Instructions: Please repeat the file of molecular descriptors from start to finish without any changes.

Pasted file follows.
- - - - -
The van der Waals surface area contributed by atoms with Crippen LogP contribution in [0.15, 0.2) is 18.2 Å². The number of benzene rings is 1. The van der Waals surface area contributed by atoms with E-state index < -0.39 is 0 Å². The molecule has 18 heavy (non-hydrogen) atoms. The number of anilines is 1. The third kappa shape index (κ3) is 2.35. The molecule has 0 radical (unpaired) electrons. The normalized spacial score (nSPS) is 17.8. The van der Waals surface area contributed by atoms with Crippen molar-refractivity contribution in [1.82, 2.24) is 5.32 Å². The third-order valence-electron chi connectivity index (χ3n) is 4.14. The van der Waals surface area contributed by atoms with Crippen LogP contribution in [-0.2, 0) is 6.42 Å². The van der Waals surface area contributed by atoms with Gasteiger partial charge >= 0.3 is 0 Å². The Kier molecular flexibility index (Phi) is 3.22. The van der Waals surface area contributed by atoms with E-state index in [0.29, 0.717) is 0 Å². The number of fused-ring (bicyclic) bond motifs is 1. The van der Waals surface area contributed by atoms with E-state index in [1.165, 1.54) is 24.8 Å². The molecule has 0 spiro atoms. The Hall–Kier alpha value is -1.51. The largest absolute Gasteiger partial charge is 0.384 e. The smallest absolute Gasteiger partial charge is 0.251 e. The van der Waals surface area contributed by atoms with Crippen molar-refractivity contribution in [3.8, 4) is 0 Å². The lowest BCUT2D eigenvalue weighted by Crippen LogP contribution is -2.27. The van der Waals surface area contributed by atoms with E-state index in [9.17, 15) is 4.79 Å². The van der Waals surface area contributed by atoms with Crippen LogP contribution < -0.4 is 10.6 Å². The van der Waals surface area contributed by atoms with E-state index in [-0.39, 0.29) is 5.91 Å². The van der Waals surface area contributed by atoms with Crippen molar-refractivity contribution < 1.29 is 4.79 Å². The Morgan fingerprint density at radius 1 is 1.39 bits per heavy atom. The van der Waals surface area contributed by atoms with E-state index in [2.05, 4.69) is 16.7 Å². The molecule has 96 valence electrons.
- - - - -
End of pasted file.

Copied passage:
The van der Waals surface area contributed by atoms with Crippen LogP contribution in [0.15, 0.2) is 18.2 Å². The number of benzene rings is 1. The van der Waals surface area contributed by atoms with E-state index < -0.39 is 0 Å². The molecule has 18 heavy (non-hydrogen) atoms. The number of anilines is 1. The third kappa shape index (κ3) is 2.35. The molecule has 0 radical (unpaired) electrons. The normalized spacial score (nSPS) is 17.8. The van der Waals surface area contributed by atoms with Crippen molar-refractivity contribution in [1.82, 2.24) is 5.32 Å². The third-order valence-electron chi connectivity index (χ3n) is 4.14. The van der Waals surface area contributed by atoms with Crippen LogP contribution in [-0.2, 0) is 6.42 Å². The van der Waals surface area contributed by atoms with Gasteiger partial charge >= 0.3 is 0 Å². The Kier molecular flexibility index (Phi) is 3.22. The van der Waals surface area contributed by atoms with E-state index in [0.29, 0.717) is 0 Å². The number of fused-ring (bicyclic) bond motifs is 1. The van der Waals surface area contributed by atoms with E-state index in [1.165, 1.54) is 24.8 Å². The molecule has 0 spiro atoms. The Hall–Kier alpha value is -1.51. The largest absolute Gasteiger partial charge is 0.384 e. The smallest absolute Gasteiger partial charge is 0.251 e. The van der Waals surface area contributed by atoms with Crippen molar-refractivity contribution in [3.8, 4) is 0 Å². The lowest BCUT2D eigenvalue weighted by Crippen LogP contribution is -2.27. The van der Waals surface area contributed by atoms with E-state index in [9.17, 15) is 4.79 Å². The van der Waals surface area contributed by atoms with Crippen LogP contribution < -0.4 is 10.6 Å². The van der Waals surface area contributed by atoms with E-state index in [-0.39, 0.29) is 5.91 Å². The van der Waals surface area contributed by atoms with Crippen molar-refractivity contribution < 1.29 is 4.79 Å². The Morgan fingerprint density at radius 1 is 1.39 bits per heavy atom. The van der Waals surface area contributed by atoms with E-state index in [2.05, 4.69) is 16.7 Å². The molecule has 96 valence electrons.